T-Mobile debuted the first Google Android phone, the HTC G1, at a press conference today, due out
October 13 October 22. It will be available at the iPhone-competitive price of $179 with 2-year contract. On-demand coverage of the event is available here: http://announcement.t-mobileg1.com/
IGN has a brief overview on Android, its history, and its benefits. http://gear.ign.com/articles/899/899748p1.html
One of the most interesting parts of the Android platform is the Android Marketplace (which, unfortunately, is not run by Jawas). Designed to be a more open version of the iPhone App Store, Android applications are written in Java, and the Marketplace is open to any developer interested (Apple limits developer access through a fee/approval process, and screens application submissions, sometimes to the chagrin of said would-be developers).
Gizmodo has a list of Android’s most exciting apps: http://gizmodo.com/5053280/androids-10-most-exciting-apps
and there is a list of Android Developer Challenge winners here: http://code.google.com/android/adc_gallery/
While openness is appealing, the number of possible handset configurations has the potential of being a huge headache. Developing for the idiosyncrasies, screen orientations, hardware inputs, and environment specifications of dozens or perhaps hundreds of devices versus developing for a single standardized platform (in the iPhone) could mean the difference between releasing in a few months and in more than a year. It remains to be seen if a system that does not pre-qualify applications will be a good thing, or if it will just end up as a flea market of crapware.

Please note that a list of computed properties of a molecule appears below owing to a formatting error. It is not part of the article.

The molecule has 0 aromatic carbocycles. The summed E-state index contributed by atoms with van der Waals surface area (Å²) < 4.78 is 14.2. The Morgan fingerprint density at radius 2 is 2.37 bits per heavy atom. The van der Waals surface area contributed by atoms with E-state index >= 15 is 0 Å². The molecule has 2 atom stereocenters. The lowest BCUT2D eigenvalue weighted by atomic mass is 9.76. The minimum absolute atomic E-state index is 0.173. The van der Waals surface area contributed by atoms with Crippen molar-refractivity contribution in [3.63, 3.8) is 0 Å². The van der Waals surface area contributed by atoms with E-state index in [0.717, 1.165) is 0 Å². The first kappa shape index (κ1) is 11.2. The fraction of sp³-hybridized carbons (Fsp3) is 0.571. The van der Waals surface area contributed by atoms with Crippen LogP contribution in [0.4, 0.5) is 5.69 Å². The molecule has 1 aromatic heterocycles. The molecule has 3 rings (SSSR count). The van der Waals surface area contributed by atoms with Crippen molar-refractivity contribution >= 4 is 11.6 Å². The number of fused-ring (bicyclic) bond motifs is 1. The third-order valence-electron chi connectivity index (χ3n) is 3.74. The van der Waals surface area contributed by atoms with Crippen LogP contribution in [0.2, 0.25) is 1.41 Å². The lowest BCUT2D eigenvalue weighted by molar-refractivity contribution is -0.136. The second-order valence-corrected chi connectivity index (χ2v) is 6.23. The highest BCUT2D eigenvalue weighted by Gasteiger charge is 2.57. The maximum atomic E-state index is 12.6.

And here’s a collection of Google Android desktop wallpapers so you can sport your Android love.
Zoomii is “an online visual bookstore which replicates the browsing goodness of real bookstores” (quote from developer Chris Thiessen).